The news surrounding the London stage version of the film has been all about film actress Kathleen Turner getting her kit off. Within days of the first preview performance, tickets were selling like hot cakes and the theatre had taken a million in advance sales. Well to cut to the bare essentials (forgive the pun), she does appear on stage without a stitch on and she looks superb. Like the naked Kidman scene in the much hyped The Blue Room, the lights are turned low and it is all very tasteful. Dressed or undressed, Kathleen Turner demands your attention. Her portrayal of the single minded Mrs Robinson with the throaty voice and her matter of fact delivery of great one liners cannot fail to amuse. She makes this show.
My main reservation about her role is that when she turns nasty, she comes across as too wholesome, too attractive.
Matthew Rhys has the difficult task of reproducing Dustin Hoffman's seminal title role but he captures some of Ben's aimlessness and is a good foil for Turner.
Colin Stinton is fine as Mr Robinson, the giver of unsolicited advice ("plastics!"), cuckolded husband and irate father. Kelly Reilly's almost frumpy but capricious Elaine pleased the audience more than she did me. Amanda Boxer is wasted in the role of Ben's mother, a talented mouse.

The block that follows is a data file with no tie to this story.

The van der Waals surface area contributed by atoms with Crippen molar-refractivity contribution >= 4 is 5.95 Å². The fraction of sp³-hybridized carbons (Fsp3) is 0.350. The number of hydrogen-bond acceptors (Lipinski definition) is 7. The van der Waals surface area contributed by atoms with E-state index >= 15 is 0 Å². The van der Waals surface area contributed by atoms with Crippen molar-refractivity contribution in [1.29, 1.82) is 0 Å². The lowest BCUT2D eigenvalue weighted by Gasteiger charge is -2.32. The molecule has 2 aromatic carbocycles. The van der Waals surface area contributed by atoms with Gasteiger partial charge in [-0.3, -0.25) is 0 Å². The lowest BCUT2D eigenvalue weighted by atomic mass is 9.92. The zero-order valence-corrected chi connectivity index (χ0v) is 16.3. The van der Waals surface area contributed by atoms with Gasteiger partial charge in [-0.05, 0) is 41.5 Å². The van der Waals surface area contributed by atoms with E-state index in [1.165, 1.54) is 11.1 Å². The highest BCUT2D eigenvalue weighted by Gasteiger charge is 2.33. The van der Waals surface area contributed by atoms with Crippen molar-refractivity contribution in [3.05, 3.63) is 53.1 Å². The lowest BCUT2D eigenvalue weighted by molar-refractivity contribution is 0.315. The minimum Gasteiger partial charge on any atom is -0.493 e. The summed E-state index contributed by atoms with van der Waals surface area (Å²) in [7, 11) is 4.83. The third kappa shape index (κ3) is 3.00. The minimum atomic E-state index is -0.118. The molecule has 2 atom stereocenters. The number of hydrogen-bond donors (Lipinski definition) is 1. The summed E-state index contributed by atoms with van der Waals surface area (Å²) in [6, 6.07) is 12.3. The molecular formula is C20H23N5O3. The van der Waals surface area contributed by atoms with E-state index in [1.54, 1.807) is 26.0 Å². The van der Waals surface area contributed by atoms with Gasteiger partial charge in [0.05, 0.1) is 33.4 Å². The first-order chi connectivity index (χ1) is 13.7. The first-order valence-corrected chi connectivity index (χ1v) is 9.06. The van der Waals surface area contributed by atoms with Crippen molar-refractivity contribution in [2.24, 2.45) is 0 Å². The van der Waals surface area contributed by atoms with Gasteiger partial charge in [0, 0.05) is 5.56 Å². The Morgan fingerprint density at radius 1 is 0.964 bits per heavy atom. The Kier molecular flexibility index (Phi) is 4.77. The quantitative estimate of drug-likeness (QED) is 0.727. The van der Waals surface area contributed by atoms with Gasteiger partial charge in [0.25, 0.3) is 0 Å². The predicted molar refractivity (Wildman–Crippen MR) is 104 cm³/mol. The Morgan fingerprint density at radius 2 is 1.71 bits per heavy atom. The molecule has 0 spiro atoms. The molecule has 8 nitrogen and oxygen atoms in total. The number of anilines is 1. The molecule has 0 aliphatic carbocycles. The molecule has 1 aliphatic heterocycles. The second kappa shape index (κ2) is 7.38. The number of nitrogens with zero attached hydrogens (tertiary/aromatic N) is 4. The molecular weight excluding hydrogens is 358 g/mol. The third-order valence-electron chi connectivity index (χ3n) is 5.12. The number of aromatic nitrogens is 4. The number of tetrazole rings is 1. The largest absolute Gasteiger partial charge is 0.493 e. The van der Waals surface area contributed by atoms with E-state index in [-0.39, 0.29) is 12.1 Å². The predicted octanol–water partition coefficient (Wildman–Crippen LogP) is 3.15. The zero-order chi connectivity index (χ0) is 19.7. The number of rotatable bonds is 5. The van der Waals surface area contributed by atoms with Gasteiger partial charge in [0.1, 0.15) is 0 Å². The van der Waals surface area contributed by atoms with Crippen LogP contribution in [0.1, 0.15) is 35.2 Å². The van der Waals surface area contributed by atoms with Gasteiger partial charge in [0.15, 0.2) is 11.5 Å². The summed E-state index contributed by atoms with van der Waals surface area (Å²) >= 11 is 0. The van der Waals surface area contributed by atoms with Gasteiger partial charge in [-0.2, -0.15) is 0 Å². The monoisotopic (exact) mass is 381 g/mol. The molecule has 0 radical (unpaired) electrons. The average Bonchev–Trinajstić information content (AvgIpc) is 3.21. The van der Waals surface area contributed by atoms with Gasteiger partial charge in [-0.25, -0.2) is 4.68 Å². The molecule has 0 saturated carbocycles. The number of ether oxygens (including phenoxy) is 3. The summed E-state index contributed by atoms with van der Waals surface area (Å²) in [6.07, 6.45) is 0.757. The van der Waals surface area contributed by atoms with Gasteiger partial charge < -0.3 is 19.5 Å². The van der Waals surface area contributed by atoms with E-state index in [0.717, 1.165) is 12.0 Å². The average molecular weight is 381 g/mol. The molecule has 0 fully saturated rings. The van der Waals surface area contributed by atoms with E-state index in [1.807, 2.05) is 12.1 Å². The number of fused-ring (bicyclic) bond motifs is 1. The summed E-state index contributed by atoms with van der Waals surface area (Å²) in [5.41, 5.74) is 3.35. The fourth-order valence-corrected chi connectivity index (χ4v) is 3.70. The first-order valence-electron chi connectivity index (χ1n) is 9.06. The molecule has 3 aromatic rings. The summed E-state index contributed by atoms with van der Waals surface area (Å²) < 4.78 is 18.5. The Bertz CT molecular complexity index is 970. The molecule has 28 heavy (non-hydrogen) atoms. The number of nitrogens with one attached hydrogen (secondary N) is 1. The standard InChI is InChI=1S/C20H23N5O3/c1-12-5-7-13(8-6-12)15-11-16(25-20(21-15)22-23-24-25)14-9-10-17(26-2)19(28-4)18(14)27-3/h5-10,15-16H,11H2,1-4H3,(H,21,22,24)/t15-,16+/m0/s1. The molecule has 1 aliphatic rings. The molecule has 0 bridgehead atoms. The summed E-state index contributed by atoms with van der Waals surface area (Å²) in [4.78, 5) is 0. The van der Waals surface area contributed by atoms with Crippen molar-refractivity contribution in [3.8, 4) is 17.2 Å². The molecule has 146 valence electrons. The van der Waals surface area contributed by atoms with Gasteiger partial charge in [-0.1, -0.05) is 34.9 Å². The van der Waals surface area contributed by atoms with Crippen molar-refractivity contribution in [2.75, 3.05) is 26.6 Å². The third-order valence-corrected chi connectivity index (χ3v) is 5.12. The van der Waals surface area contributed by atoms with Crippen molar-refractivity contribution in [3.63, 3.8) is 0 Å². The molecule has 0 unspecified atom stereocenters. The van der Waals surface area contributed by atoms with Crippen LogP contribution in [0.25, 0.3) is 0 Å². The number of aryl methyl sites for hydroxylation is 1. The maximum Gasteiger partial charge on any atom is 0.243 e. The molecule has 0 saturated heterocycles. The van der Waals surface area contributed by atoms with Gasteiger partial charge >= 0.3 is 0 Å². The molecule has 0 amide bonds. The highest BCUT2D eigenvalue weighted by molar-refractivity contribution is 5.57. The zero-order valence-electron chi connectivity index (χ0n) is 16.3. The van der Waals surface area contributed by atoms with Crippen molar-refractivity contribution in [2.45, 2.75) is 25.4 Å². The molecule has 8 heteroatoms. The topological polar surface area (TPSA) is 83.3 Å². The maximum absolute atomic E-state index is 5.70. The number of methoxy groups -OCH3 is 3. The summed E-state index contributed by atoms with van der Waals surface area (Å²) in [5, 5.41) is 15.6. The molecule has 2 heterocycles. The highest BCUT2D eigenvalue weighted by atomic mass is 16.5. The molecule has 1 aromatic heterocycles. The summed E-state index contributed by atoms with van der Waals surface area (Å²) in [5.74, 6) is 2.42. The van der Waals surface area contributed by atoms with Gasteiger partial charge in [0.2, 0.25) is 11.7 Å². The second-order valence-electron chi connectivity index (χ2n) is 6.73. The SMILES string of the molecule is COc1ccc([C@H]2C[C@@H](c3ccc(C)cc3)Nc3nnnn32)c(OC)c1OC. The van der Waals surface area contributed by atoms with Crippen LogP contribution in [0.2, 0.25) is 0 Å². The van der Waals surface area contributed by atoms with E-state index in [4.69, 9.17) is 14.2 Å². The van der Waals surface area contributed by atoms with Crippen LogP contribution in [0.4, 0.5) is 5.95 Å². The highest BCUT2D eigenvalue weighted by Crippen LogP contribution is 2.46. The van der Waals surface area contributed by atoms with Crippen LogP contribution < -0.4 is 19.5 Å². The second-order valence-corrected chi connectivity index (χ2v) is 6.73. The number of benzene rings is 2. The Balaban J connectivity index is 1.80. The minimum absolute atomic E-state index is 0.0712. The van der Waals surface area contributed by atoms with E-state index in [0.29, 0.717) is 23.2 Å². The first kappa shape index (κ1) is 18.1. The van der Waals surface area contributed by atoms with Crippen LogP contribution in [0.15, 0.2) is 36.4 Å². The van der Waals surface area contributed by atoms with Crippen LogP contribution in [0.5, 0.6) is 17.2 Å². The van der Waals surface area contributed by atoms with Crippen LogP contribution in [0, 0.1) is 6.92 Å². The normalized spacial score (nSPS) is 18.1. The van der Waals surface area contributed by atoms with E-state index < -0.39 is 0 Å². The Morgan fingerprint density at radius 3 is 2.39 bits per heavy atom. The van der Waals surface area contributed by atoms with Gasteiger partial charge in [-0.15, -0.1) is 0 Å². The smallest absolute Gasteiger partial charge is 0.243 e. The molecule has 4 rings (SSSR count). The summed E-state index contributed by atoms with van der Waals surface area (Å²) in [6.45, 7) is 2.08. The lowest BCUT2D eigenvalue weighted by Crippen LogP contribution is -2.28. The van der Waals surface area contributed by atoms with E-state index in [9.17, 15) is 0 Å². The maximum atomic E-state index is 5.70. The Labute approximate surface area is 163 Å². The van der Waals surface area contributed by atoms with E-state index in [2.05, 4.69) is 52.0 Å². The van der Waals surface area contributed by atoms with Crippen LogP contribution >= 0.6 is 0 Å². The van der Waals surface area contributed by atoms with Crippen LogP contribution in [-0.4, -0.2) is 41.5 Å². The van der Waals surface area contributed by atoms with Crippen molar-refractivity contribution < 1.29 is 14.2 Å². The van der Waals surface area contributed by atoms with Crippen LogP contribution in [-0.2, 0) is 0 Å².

How does the play differ from the film? Writer/director Terry Johnson has made most of the first half of the play a reproduction of scenes from the film but has added a scene in which Elaine downs a tumbler of neat vodka and gets drunk with her mother. Yet there is nothing in the mother-daughter relationship to convince us this could happen. If Ben is looking for someone he can have a conversation with as opposed to his "Wham bam, thank you Ma'am" clandestine hotel bedroom encounters with Mrs Robinson, why make Elaine so uninteresting? Her own mother describes her thus, "the dreary dilligence, the enduring dullness, she is 90% him (Mr Robinson) and 10% me." Another inserted scene has Ben's parents taking him to a Beatle coiffed, chin bearded psychiatrist. The major rewrite is reserved for the final scenes. Elaine, instead of running away from the angry faces of mother, father and husband, leaves the church with Ben after talking to her mother. They end up in a seedy hotel room eating Cheerios and not sure whether or not they will be suited to a life together.